Helping humans live longer and better
Forget every science fiction stereotype you know about robots—researchers like the University of Toronto’s Dr. Goldie Nejat, Canada Research Chair in Robots for Society, are looking at new ways of integrating robots into everyday life.
Nejat believes robots are a powerful technology that could meet the increasing care needs of an aging population—one of the great social challenges of our time. According to a recent United Nations report, by 2050, 2 billion people around the world will be older than 60, and that by 2100 that number will reach 3 billion.
Emerging applications for service and personal robots include assisting in health and elderly care for physical and cognitive augmentation; being companions, helpers in the home or workplace, and guides in hospitals; and providing policing, search and rescue, and residential and commercial security services.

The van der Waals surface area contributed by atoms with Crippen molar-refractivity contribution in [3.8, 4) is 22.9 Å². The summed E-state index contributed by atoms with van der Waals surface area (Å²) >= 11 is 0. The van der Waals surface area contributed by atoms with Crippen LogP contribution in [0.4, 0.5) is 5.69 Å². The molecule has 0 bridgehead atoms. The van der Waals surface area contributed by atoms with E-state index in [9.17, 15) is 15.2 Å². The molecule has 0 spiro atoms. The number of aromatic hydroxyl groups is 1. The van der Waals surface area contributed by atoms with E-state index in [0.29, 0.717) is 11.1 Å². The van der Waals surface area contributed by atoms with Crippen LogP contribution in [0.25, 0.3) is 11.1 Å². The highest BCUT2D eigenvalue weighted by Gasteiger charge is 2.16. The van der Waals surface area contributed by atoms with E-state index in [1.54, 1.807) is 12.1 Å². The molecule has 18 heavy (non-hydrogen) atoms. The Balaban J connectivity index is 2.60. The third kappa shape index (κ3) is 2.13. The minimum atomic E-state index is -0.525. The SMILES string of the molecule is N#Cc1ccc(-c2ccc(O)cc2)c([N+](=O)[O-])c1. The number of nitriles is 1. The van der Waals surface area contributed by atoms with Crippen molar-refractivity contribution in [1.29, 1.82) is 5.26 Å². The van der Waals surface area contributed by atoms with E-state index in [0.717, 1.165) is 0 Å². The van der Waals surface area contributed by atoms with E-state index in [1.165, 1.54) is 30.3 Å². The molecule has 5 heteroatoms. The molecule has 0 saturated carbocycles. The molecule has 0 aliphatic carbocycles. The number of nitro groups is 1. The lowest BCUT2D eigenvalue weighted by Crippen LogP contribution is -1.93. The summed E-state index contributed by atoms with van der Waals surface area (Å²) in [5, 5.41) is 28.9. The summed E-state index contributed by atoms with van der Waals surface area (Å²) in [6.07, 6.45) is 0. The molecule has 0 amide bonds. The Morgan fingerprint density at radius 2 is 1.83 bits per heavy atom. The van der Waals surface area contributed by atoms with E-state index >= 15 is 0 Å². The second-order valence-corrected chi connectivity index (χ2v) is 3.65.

Nejat has already made her mark uncovering possibilities offered by robots. Her socially assistive robot Brian was recently featured in a Time magazine feature, and she received Engineers Canada’s 2013 Young Engineer Achievement Award.
Nejat’s research as a Canada Research Chair will explore new and improved ways of enabling robots to work directly with humans. Her work will include developing technologies needed for robots to perform complex and interactive behaviours. Collectively, these innovations should prove to be of great use in improving health and elder care, as well as in many other aspects of modern society.